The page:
Guatemala's Congress is analyzing an initiative to target the human smugglers known as "coyotes," as political pressure in the region builds to tackle the unprecedented numbers of child migrants trying to enter the US.
Guatemala's congressional Justice and Security Committee is in the process of analyzing reforms to the country's Migration Law that would punish human smugglers with up to 12 years in prison, reported Republica.
The initiative would also give law enforcement bodies the power to record phone conversations and employ undercover agents in pursuit of human smuggling networks, reported Siglo 21.
A congressman cited by Siglo 21 said legislators also intend to reform other laws, including the Penal Code, to make human smuggling punishable by up to 25 years in prison if the case involves other illegal activities such as drug trafficking or kidnapping.
The president of Guatemala's Migrant Commission stated that the reforms are a response to recommendations from the United Nations and the International Commission Against Impunity in Guatemala (CICIG), but that lawmakers are speeding up the process due to the highly publicized flood of child migrants attempting to cross the US border.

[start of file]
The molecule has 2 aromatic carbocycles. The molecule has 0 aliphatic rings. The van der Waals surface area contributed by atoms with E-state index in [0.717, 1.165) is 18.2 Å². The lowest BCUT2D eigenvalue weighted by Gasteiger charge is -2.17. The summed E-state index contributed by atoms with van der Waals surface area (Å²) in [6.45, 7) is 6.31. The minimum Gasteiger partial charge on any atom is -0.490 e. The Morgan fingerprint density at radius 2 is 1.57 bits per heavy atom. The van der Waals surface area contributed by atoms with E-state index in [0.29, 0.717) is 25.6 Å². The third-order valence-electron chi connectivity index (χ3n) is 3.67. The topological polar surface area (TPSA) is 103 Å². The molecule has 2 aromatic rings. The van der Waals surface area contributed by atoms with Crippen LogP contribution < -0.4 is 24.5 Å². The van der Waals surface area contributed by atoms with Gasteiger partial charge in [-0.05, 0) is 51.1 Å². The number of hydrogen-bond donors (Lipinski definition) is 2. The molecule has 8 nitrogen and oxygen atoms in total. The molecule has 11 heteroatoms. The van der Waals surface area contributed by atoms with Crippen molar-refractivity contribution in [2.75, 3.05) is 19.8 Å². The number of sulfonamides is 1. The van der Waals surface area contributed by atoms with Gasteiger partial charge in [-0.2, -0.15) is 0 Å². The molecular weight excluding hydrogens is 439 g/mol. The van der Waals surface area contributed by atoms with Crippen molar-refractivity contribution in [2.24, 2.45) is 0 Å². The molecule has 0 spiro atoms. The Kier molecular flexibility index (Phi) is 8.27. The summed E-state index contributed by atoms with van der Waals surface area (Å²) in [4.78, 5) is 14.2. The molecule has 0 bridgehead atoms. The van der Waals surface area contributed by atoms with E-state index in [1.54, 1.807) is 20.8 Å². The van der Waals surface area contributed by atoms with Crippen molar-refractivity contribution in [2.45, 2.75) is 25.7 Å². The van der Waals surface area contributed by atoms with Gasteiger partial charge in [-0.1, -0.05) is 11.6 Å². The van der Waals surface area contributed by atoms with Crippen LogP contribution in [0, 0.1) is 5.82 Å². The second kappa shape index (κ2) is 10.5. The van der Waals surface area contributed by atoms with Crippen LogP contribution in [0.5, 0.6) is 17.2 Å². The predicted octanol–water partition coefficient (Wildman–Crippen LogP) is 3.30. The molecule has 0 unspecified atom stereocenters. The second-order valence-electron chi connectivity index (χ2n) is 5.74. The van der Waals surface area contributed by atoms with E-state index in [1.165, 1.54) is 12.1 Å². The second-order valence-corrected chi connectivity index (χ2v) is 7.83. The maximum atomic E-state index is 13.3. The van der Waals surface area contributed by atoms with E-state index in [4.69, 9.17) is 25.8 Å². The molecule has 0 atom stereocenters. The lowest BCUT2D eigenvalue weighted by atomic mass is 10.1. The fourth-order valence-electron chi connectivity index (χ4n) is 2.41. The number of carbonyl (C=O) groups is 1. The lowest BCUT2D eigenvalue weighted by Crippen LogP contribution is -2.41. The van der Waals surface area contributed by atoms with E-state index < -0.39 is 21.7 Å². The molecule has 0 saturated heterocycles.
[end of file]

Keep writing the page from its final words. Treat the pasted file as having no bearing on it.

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Since October 2013, more than 57,000 unaccompanied child migrants -- most of them from Guatemala, Honduras and El Salvador -- have been detained while attempting to cross the border into the US. President Barack Obama has called the phenomenon an "urgent humanitarian situation" and requested $3.7 billion in emergency funding from Congress.
With pressure building in the US, there are already signs that the region's response will involve a crackdown on coyotes. Authorities in neighboring Honduras have detained nine human smugglers since June 20, a police source told AFP, while Salvadoran President Salvador Sanchez Ceren recently announced his administration's intention to pursue coyotes. One migrant smuggler told El Faro that he expected to face increased legal pressure following the crisis.
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While prosecution may deter some human smugglers, it will not address the root causes of the migration. Research has indicated that widespread violence is one of the major factors motivating Central American children to migrate to the US, and if this issue is not addressed, along with the economic and social factors have traditionally driven immigration, unaccompanied minors will likely continue to make the journey northward in large numbers.